1 bowl of Reese’s Puffs cereal
1/2 bianca verde pizza (leftovers)
1 bottle of Allegash white beer
1 bowl of jeonbokjuk (rice porridge with abalone)
1 cup of barley tea
Congee, the catch-all word for Asian rice porridges, has to rank very low in terms of flavor. While most food tries to impart some type of taste sensation on the tongue, congee aims for the exact opposite effect. As Gertrude Stein once said about Oakland, “there is no there there,” and congee is the Oakland of the food world. Juk, the Korean version is especially bland. Even the jeonbokjuk, which is studded with expensive abalone, is bland. You can add sesame oil, black pepper or dried seaweed, but it only emphasizes it’s lack of flavor. But that’s where one find comforts with juk. It’s warm, soothing and just the type of food to ease upset stomachs and hangovers. There’s a reason why congees are considered good breakfast food in Asia, and why Koreans eat juk in the morning and after a rough night of drinking.
Mountain Cafe, one of the oldest Korean eateries in LA, is the juk place in Los Angeles most Koreans will point you to first. It’s a tiny shack in a mini-mall with just enough tables for 10 people or so. They have a sizable menu, and this is one of the few Korean restaurants that serve jangjorim, a braised beef and hot pepper dish, as a banchan. But almost everyone here is eating jeonbokjuk, which at $7 and change, is pretty cheap. You do get the amount of abalone you pay for, which is scant. There are chopped up bits of abalone floating around somewhere, just enough for you to notice it’s presence, but nothing more. The porridge itself is creamy, hearty and has a raw egg yolk floating on top that you mix in that makes it pleasingly rich. We ate juk at night, which is the equivalent of scrambled eggs and bacon for dinner, and this meal had the same comforting effect. Mountain is also open 24/7, which makes it an effective post-drinking destination.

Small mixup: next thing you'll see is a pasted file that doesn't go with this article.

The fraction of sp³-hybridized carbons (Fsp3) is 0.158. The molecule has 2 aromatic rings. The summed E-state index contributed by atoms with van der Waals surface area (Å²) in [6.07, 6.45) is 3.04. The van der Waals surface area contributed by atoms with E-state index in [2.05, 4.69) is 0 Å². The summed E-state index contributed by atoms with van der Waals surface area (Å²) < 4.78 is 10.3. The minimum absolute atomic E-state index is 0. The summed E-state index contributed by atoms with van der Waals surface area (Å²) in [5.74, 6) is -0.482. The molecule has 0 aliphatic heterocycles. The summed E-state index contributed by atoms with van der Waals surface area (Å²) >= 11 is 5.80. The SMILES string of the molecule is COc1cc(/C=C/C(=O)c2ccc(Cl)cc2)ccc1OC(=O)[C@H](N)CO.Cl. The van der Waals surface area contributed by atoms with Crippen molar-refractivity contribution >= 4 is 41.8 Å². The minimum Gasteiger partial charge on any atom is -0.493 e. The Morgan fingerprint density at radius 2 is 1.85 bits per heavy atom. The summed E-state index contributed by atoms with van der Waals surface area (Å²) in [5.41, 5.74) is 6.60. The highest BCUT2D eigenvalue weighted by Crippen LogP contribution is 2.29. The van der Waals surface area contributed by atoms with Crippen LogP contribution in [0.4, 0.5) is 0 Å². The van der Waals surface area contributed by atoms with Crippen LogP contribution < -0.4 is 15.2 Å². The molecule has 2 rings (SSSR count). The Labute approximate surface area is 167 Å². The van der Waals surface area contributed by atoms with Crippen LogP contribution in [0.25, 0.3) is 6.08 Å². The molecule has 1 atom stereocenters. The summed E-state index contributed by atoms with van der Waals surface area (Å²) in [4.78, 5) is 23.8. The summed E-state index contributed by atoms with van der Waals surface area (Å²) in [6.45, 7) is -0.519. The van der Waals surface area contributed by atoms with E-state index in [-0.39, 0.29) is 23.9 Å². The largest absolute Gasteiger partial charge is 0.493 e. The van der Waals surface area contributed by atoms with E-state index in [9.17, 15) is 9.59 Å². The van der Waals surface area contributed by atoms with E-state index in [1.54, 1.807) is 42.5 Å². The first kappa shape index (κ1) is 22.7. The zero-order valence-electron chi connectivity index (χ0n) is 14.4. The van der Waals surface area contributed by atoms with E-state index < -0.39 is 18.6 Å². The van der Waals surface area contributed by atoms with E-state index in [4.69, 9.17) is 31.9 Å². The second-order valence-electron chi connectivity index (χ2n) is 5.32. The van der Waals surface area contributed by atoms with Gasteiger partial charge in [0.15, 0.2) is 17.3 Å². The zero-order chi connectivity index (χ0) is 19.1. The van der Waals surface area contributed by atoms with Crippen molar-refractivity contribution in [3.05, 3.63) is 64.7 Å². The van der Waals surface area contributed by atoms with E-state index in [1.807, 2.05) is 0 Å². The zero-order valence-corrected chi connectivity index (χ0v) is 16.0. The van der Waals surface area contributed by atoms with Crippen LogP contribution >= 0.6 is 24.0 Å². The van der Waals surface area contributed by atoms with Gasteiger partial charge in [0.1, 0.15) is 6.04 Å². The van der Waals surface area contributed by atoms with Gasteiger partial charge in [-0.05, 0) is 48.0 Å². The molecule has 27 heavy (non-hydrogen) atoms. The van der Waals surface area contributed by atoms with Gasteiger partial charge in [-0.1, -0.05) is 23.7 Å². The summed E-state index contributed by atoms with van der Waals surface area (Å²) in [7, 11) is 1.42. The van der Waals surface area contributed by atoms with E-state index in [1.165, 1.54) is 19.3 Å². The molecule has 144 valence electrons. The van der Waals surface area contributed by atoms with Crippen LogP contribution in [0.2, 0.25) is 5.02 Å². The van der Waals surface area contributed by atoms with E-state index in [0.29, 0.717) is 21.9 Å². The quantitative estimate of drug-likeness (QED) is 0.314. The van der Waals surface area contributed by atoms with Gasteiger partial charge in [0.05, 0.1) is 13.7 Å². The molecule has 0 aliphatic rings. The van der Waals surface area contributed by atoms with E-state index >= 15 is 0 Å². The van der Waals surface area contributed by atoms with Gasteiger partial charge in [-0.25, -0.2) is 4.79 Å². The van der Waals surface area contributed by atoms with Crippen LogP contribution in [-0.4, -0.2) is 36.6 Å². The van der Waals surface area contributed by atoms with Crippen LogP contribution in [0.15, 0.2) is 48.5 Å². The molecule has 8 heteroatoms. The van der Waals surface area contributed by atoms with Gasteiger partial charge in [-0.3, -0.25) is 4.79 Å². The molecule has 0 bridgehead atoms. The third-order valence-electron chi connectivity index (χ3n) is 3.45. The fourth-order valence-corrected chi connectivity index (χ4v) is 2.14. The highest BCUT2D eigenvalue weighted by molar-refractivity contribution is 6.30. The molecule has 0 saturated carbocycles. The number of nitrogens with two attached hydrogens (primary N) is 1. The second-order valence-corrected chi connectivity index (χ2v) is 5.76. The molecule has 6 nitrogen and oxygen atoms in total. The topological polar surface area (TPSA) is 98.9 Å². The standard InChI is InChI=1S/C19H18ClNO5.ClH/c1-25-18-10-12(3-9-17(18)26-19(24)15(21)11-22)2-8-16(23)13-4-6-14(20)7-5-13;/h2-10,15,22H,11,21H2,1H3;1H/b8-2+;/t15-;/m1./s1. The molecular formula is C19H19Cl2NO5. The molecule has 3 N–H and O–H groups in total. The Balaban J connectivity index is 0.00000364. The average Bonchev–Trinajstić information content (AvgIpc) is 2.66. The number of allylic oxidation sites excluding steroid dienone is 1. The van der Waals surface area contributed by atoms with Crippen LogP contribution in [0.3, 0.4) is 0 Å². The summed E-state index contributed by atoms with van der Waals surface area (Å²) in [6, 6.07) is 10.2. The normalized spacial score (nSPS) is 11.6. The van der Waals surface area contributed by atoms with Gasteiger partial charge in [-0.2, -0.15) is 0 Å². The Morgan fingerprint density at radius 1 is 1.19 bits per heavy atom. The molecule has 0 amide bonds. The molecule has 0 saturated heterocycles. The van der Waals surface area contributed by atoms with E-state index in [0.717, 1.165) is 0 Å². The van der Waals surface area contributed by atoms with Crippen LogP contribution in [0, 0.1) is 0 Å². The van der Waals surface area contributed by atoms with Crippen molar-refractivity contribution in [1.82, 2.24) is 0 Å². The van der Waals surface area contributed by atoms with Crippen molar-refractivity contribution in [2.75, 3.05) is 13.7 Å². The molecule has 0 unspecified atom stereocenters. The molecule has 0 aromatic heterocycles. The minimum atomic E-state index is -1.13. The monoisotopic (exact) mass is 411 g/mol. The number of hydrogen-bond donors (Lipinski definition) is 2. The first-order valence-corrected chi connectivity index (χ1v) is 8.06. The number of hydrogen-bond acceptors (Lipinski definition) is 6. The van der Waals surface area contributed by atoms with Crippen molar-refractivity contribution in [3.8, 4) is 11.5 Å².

1 tall nonfat latte
2 bottles of Blue Moon beer
I used to go to HMS Bounty a lot right out of college because they had $3 well drinks and one could get drunk for cheap. That was really the only reason to go there. Prices has gone up moderately since then, but it’s still sensible enough. I haven’t been here in years, so it brought back memories to step into this old-fashioned dive bar. It wasn’t crowded except for a smattering of hipsters, Koreans and grizzled old people who probably lived in that area before it was Koreatown. My friend lives right down the street from the Bounty and she’s never heard of it. I expect her to make this her neighborhood bar, even though she doesn’t drink.